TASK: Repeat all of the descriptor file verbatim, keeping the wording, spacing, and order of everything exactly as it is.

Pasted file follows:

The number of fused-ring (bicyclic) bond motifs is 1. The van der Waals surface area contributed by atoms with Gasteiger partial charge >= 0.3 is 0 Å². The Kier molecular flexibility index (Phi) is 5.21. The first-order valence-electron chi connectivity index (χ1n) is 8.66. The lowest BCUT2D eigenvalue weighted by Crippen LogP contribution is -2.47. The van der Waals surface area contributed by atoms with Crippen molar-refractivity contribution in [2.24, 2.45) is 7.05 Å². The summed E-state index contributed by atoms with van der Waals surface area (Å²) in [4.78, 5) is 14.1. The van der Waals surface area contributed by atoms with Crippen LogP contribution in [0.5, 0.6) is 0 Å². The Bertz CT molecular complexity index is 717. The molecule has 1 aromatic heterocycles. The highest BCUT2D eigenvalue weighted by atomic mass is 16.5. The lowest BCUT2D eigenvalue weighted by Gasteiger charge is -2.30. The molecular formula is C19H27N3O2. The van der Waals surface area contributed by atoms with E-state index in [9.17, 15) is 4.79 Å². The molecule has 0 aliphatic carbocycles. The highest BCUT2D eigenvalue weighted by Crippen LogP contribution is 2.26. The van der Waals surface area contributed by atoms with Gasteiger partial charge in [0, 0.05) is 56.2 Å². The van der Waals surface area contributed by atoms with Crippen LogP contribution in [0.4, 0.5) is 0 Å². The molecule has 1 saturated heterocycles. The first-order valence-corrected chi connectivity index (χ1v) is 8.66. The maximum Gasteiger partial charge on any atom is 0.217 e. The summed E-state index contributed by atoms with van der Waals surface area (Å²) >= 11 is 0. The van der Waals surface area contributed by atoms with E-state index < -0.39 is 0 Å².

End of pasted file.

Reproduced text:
The number of fused-ring (bicyclic) bond motifs is 1. The van der Waals surface area contributed by atoms with Gasteiger partial charge >= 0.3 is 0 Å². The Kier molecular flexibility index (Phi) is 5.21. The first-order valence-electron chi connectivity index (χ1n) is 8.66. The lowest BCUT2D eigenvalue weighted by Crippen LogP contribution is -2.47. The van der Waals surface area contributed by atoms with Crippen molar-refractivity contribution in [2.24, 2.45) is 7.05 Å². The summed E-state index contributed by atoms with van der Waals surface area (Å²) in [4.78, 5) is 14.1. The van der Waals surface area contributed by atoms with Crippen LogP contribution in [0.5, 0.6) is 0 Å². The Bertz CT molecular complexity index is 717. The molecule has 1 aromatic heterocycles. The highest BCUT2D eigenvalue weighted by atomic mass is 16.5. The lowest BCUT2D eigenvalue weighted by Gasteiger charge is -2.30. The molecular formula is C19H27N3O2. The van der Waals surface area contributed by atoms with E-state index in [9.17, 15) is 4.79 Å². The molecule has 0 aliphatic carbocycles. The highest BCUT2D eigenvalue weighted by Crippen LogP contribution is 2.26. The van der Waals surface area contributed by atoms with Gasteiger partial charge in [0, 0.05) is 56.2 Å². The van der Waals surface area contributed by atoms with Crippen LogP contribution in [0.4, 0.5) is 0 Å². The molecule has 1 saturated heterocycles. The first-order valence-corrected chi connectivity index (χ1v) is 8.66. The maximum Gasteiger partial charge on any atom is 0.217 e. The summed E-state index contributed by atoms with van der Waals surface area (Å²) >= 11 is 0. The van der Waals surface area contributed by atoms with E-state index < -0.39 is 0 Å².